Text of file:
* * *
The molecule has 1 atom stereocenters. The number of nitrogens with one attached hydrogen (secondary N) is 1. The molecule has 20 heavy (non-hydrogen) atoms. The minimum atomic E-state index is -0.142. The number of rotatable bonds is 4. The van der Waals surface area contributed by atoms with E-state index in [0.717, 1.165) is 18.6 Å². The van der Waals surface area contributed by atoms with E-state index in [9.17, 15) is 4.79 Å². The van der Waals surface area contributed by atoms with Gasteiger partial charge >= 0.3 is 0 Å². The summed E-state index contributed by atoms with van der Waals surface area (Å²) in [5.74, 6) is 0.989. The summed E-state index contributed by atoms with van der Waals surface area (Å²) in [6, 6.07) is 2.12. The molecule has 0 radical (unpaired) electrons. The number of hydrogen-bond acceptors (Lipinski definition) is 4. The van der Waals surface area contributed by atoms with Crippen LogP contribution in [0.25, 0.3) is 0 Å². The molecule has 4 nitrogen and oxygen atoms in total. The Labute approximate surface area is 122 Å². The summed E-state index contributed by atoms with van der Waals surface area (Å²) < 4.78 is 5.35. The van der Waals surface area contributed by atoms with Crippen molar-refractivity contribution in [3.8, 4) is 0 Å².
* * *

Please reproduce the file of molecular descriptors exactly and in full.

The molecule has 1 atom stereocenters. The number of nitrogens with one attached hydrogen (secondary N) is 1. The molecule has 20 heavy (non-hydrogen) atoms. The minimum atomic E-state index is -0.142. The number of rotatable bonds is 4. The van der Waals surface area contributed by atoms with E-state index in [0.717, 1.165) is 18.6 Å². The van der Waals surface area contributed by atoms with E-state index in [9.17, 15) is 4.79 Å². The van der Waals surface area contributed by atoms with Gasteiger partial charge >= 0.3 is 0 Å². The summed E-state index contributed by atoms with van der Waals surface area (Å²) in [5.74, 6) is 0.989. The summed E-state index contributed by atoms with van der Waals surface area (Å²) in [6, 6.07) is 2.12. The molecule has 0 radical (unpaired) electrons. The number of hydrogen-bond acceptors (Lipinski definition) is 4. The van der Waals surface area contributed by atoms with Crippen LogP contribution in [0.25, 0.3) is 0 Å². The molecule has 4 nitrogen and oxygen atoms in total. The Labute approximate surface area is 122 Å². The summed E-state index contributed by atoms with van der Waals surface area (Å²) < 4.78 is 5.35. The van der Waals surface area contributed by atoms with Crippen molar-refractivity contribution in [3.8, 4) is 0 Å².